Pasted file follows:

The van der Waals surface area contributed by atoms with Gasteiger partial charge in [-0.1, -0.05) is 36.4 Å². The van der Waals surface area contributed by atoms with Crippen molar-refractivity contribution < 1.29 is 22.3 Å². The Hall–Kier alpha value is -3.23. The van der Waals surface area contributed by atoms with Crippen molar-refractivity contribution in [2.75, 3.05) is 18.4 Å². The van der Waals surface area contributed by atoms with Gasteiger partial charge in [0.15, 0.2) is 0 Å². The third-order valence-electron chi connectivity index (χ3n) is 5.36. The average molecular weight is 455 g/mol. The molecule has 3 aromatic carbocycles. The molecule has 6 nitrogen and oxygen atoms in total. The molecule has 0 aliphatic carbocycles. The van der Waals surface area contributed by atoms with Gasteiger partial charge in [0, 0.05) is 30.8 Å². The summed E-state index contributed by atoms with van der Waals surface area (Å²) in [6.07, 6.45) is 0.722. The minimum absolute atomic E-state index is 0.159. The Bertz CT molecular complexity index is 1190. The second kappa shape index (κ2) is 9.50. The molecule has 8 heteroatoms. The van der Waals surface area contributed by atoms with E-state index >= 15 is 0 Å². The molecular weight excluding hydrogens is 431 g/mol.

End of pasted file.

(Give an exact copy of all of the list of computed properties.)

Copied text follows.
The van der Waals surface area contributed by atoms with Gasteiger partial charge in [-0.1, -0.05) is 36.4 Å². The van der Waals surface area contributed by atoms with Crippen molar-refractivity contribution < 1.29 is 22.3 Å². The Hall–Kier alpha value is -3.23. The van der Waals surface area contributed by atoms with Crippen molar-refractivity contribution in [2.75, 3.05) is 18.4 Å². The van der Waals surface area contributed by atoms with Gasteiger partial charge in [0.15, 0.2) is 0 Å². The third-order valence-electron chi connectivity index (χ3n) is 5.36. The average molecular weight is 455 g/mol. The molecule has 3 aromatic carbocycles. The molecule has 6 nitrogen and oxygen atoms in total. The molecule has 0 aliphatic carbocycles. The van der Waals surface area contributed by atoms with Gasteiger partial charge in [0, 0.05) is 30.8 Å². The summed E-state index contributed by atoms with van der Waals surface area (Å²) in [6.07, 6.45) is 0.722. The minimum absolute atomic E-state index is 0.159. The Bertz CT molecular complexity index is 1190. The second kappa shape index (κ2) is 9.50. The molecule has 8 heteroatoms. The van der Waals surface area contributed by atoms with E-state index >= 15 is 0 Å². The molecular weight excluding hydrogens is 431 g/mol.